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Observer Comments

April 2014

18:27 Tue Apr 15th

Barbara Althen and I are finishing up our fourth summit volunteer shift. This one was the most spectacular we've experienced so far. The numbers say it all:

1 - the number of nights with Northern Lights

2 - the number of sunrises with 100 plus mile visibility and a pink alpenglow

3 - the number of hikes taken: Mt. Clay; Lion Head; Nelson Crag

4 - the number of sunrises and sunsets combined

5 - the number of sunny, clear days or half-days during our stay

6 - the number of buckets of melt water taken out of the tower during the day when we reach 50F (10C)

7 - the number of nights the evening meal was served right on time (plus one more tonight)

8 - the number of decades since the Big Wind. We even made a cake to celebrate the April 12 anniversary.

9 - how we rated one of the sunsets, that lit up every mountain ridge a beautiful red from here to VT and even NY state.

10 - how we rated our week at the summit

Oh, better add one more...

11 - getting to stay up here another day because poor road conditions means shift chance has been postponed until Thursday.

Bill Ofsiany & Barbara Althe – Summit Volunteers

16:01 Mon Apr 14th

As my final week wraps up, I want to thank everyone at the Observatory for giving an absolutely incredible and unforgettable 1.5 years on the summit. I have seen and learned an incredible amount and am very thankful for all of the wonderful people both up here on the summit and down in the valley that keep the Observatory's gears turning.

If you want to stay overnight on the summit, the observatory has several options for you. Our winter and summer overnight trips allow attendees to spend a night on the summit, learning about topics ranging from photography to meteorology. Our volunteer program allows members of the observatory to stay on the summit for a week, while helping cook and clean. Finally, our intern program allows qualified applicants to spend a season with one of the shifts, helping out with projects and learning what observers do on a daily basis.

Mike Dorfman – Weather Observer

16:33 Sun Apr 13th

The mainstream media and social media feeds are all abuzz about an upcoming 'Blood Moon' on Tuesday Morning (or Monday night for those of you who think 'morning' starts at sunrise). While a blood moon is being tossed around as an attention getter, in reality, the correct scientific terminology is simply a 'lunar eclipse.' A lunar eclipse is when the Moon passes into the shadow of the Earth.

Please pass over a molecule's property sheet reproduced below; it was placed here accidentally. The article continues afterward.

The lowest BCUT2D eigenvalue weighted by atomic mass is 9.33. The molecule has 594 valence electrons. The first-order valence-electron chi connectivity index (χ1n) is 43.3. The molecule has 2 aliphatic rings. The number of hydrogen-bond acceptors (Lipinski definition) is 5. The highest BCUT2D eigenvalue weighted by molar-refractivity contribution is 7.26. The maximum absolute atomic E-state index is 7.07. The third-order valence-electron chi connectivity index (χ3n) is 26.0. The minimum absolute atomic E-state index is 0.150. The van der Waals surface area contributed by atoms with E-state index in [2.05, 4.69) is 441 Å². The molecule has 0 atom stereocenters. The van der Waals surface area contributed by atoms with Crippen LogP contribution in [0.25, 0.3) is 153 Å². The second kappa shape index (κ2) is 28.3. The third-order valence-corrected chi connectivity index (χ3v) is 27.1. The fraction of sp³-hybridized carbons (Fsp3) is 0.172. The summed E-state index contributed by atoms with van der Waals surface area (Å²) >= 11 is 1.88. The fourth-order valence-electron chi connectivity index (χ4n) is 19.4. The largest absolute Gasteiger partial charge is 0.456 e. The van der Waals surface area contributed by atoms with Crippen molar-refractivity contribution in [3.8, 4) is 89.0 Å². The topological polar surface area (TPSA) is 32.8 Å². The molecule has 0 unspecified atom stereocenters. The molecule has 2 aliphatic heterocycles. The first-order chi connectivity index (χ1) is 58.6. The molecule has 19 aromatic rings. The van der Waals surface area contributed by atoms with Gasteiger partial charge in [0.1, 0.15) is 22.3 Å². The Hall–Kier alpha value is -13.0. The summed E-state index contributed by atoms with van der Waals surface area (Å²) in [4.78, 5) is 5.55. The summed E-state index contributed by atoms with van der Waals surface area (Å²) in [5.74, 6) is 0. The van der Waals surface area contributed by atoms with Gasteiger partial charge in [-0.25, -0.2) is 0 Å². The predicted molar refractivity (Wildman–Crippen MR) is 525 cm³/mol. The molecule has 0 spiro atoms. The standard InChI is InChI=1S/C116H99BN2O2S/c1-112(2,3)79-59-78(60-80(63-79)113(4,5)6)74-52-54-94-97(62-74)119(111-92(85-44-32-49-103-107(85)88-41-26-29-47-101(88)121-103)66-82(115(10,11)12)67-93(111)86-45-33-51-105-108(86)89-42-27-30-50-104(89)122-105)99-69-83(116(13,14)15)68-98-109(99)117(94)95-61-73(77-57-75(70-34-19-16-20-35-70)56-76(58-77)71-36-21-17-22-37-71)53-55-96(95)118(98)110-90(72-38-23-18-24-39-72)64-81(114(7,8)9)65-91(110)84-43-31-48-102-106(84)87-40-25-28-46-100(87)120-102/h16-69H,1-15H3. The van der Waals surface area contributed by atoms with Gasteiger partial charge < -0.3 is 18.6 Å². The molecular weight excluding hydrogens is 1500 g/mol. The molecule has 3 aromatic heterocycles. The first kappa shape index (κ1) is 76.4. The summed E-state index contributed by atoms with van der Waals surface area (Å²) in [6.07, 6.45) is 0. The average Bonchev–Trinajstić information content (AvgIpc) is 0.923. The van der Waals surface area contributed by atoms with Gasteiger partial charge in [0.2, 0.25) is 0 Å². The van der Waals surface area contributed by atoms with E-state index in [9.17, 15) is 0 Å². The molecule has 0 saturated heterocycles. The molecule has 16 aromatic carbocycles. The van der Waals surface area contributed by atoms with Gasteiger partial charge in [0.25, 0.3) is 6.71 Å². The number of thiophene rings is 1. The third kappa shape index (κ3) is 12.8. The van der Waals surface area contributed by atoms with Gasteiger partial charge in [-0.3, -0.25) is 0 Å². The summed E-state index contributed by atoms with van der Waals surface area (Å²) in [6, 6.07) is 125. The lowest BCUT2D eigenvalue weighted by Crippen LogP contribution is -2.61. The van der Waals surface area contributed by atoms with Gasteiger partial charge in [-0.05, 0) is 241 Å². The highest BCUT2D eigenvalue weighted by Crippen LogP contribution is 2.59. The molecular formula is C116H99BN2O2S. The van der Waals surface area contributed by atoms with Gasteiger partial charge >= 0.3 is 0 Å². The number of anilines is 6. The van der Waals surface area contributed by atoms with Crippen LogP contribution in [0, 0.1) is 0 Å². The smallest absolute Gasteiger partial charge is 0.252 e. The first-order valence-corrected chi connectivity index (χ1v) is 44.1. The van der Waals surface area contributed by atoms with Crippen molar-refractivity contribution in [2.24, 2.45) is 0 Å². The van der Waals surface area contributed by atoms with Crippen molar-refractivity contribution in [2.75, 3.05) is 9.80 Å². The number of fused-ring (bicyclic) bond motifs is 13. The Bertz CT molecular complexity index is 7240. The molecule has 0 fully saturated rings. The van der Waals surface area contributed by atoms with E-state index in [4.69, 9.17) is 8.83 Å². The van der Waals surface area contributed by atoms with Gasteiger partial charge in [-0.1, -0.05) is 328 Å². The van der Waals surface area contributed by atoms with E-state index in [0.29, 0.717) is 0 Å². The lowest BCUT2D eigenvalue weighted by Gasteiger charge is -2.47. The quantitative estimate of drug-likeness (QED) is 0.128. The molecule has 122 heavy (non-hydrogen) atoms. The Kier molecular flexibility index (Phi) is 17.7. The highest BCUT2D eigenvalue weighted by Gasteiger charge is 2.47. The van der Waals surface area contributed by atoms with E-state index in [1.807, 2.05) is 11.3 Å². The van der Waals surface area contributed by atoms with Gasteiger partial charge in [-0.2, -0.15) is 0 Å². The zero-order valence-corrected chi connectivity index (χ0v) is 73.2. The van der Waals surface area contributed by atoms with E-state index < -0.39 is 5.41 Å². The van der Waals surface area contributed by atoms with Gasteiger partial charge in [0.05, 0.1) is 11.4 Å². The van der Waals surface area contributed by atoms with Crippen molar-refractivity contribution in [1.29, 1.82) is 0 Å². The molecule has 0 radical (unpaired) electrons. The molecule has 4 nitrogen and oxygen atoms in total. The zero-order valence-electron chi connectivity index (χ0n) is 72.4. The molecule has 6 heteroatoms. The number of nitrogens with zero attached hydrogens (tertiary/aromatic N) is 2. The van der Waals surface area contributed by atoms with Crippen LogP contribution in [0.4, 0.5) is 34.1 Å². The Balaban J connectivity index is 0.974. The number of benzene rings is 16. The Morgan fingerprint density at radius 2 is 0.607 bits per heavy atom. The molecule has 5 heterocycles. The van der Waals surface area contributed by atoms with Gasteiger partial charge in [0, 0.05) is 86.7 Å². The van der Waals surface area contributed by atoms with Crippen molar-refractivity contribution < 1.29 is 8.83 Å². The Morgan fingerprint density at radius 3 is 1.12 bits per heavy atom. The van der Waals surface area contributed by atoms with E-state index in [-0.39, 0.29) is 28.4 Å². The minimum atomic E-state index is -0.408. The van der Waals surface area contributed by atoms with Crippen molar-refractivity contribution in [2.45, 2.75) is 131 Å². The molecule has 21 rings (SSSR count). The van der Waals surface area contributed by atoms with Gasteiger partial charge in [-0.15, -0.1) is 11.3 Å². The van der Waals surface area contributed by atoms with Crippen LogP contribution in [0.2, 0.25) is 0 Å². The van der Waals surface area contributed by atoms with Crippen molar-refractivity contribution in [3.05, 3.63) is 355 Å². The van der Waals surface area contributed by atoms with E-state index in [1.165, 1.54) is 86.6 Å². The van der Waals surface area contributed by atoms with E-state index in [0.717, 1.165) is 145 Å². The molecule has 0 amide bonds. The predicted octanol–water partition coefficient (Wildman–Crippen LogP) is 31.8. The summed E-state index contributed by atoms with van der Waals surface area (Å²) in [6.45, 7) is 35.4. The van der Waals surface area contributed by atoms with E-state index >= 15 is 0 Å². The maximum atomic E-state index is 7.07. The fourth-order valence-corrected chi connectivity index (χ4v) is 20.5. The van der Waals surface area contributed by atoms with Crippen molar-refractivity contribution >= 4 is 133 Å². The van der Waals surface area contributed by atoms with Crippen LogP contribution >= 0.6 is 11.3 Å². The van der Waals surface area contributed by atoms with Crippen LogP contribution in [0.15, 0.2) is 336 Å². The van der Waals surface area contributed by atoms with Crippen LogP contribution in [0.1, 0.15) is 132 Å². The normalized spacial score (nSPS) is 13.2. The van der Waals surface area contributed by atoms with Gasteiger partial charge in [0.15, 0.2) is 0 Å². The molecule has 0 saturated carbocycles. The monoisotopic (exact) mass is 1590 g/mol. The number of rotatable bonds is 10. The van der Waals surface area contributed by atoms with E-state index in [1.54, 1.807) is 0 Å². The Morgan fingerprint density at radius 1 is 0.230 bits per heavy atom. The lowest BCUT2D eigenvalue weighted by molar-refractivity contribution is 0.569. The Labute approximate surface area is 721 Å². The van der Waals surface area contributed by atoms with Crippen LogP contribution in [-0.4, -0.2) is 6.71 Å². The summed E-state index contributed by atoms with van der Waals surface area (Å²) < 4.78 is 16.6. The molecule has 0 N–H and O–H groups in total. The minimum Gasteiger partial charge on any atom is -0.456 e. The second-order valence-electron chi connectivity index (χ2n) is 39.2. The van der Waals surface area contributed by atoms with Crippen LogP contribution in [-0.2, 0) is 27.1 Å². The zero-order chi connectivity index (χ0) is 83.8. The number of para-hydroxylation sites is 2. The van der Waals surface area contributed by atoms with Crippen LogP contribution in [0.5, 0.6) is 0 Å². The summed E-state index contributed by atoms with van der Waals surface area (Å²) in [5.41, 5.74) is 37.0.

From a meteorological standpoint, studying the color of the moon during an eclipse is an interesting study in how much volcanic dust and other particulate matter is present in the Earth atmosphere at that particular time. But this is about all I know since this is not my or any of my coworkers specialty; most people that have knowledge in knowing what to look for have a Masters of PhD in Atmospheric Science, Climatology or other related fields. So, much like you, we will just be hopefully looking up and watching this eclipse in awe. But you may have noticed that I said 'hopefully' in that last sentence. I said this because the odds of us seeing it from the summit of Mount Washington, NH are slim to none - with low odds expected across most of New England. Why? Well, the weather of course (something I do know about)!

Today, the region will be left in the wake of a warm front with ample amounts of warm moist air pumping northward for Monday. As this is occurring, a strong cold front will be approaching from the west late Monday into Tuesday. This means clouds, clouds, and more clouds making a lunar eclipse viewing very unlikely. However, I know my science isn't exact and there is always a sliver of hope, but if I were a betting man, I'd put all my money on 'No.' The good news though is this is the first of a Tetrad of Lunar Eclipses that will be visible from all of or parts of North America. So, if at first you don't succeed, try, try, and try again...in six month intervals.